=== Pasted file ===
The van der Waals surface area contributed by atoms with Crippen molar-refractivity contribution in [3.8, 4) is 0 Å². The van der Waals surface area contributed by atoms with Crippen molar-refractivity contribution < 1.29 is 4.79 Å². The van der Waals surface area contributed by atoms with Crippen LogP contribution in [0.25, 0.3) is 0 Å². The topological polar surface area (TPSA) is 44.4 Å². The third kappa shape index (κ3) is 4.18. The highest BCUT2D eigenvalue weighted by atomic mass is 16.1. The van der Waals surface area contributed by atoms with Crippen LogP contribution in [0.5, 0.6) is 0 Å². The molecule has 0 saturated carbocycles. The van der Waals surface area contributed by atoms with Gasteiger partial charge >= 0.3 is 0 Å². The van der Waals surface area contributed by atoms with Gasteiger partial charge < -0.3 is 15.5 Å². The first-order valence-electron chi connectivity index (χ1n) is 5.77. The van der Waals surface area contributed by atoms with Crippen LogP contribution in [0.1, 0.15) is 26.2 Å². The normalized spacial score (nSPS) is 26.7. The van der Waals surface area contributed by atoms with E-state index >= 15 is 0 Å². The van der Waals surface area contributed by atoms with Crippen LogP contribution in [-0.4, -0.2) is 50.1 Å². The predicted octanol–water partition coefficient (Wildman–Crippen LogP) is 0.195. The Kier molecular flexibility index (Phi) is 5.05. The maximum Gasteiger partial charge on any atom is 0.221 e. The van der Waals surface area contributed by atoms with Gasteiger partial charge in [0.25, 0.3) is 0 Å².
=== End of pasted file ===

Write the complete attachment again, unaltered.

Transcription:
The van der Waals surface area contributed by atoms with Crippen molar-refractivity contribution in [3.8, 4) is 0 Å². The van der Waals surface area contributed by atoms with Crippen molar-refractivity contribution < 1.29 is 4.79 Å². The van der Waals surface area contributed by atoms with Crippen LogP contribution in [0.25, 0.3) is 0 Å². The topological polar surface area (TPSA) is 44.4 Å². The third kappa shape index (κ3) is 4.18. The highest BCUT2D eigenvalue weighted by atomic mass is 16.1. The van der Waals surface area contributed by atoms with Crippen LogP contribution in [0.5, 0.6) is 0 Å². The molecule has 0 saturated carbocycles. The van der Waals surface area contributed by atoms with Gasteiger partial charge >= 0.3 is 0 Å². The van der Waals surface area contributed by atoms with Gasteiger partial charge < -0.3 is 15.5 Å². The first-order valence-electron chi connectivity index (χ1n) is 5.77. The van der Waals surface area contributed by atoms with Crippen LogP contribution in [0.1, 0.15) is 26.2 Å². The normalized spacial score (nSPS) is 26.7. The van der Waals surface area contributed by atoms with E-state index >= 15 is 0 Å². The van der Waals surface area contributed by atoms with Crippen LogP contribution in [-0.4, -0.2) is 50.1 Å². The predicted octanol–water partition coefficient (Wildman–Crippen LogP) is 0.195. The Kier molecular flexibility index (Phi) is 5.05. The maximum Gasteiger partial charge on any atom is 0.221 e. The van der Waals surface area contributed by atoms with Gasteiger partial charge in [0.25, 0.3) is 0 Å².